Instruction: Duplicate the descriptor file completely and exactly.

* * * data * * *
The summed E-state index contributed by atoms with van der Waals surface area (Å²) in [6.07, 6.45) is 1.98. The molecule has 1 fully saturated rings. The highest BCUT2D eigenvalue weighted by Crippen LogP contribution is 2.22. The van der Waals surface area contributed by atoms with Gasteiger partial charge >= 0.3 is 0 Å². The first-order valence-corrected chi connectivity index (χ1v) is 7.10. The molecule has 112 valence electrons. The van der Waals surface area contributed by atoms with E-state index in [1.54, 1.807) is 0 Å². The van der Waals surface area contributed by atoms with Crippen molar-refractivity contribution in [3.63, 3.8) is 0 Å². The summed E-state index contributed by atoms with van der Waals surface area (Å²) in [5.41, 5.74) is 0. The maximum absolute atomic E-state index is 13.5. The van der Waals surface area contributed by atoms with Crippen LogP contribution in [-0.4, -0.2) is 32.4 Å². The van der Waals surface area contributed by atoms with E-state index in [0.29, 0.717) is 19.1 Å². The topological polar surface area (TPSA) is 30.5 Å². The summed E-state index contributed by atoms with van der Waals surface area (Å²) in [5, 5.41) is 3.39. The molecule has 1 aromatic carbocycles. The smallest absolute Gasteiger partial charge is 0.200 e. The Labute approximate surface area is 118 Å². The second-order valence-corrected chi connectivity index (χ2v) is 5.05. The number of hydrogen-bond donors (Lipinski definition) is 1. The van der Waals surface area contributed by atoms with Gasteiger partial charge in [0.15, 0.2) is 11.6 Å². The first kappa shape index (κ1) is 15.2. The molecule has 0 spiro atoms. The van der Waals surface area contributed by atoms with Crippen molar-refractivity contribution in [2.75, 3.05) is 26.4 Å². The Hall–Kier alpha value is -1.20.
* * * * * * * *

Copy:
The summed E-state index contributed by atoms with van der Waals surface area (Å²) in [6.07, 6.45) is 1.98. The molecule has 1 fully saturated rings. The highest BCUT2D eigenvalue weighted by Crippen LogP contribution is 2.22. The van der Waals surface area contributed by atoms with Gasteiger partial charge >= 0.3 is 0 Å². The first-order valence-corrected chi connectivity index (χ1v) is 7.10. The molecule has 112 valence electrons. The van der Waals surface area contributed by atoms with E-state index in [1.54, 1.807) is 0 Å². The van der Waals surface area contributed by atoms with Crippen molar-refractivity contribution in [3.63, 3.8) is 0 Å². The summed E-state index contributed by atoms with van der Waals surface area (Å²) in [5.41, 5.74) is 0. The maximum absolute atomic E-state index is 13.5. The van der Waals surface area contributed by atoms with Crippen LogP contribution in [-0.4, -0.2) is 32.4 Å². The van der Waals surface area contributed by atoms with E-state index in [0.29, 0.717) is 19.1 Å². The topological polar surface area (TPSA) is 30.5 Å². The summed E-state index contributed by atoms with van der Waals surface area (Å²) in [5, 5.41) is 3.39. The molecule has 1 aromatic carbocycles. The smallest absolute Gasteiger partial charge is 0.200 e. The Labute approximate surface area is 118 Å². The second-order valence-corrected chi connectivity index (χ2v) is 5.05. The number of hydrogen-bond donors (Lipinski definition) is 1. The van der Waals surface area contributed by atoms with Gasteiger partial charge in [0.15, 0.2) is 11.6 Å². The first kappa shape index (κ1) is 15.2. The molecule has 0 spiro atoms. The van der Waals surface area contributed by atoms with Crippen molar-refractivity contribution in [2.75, 3.05) is 26.4 Å². The Hall–Kier alpha value is -1.20.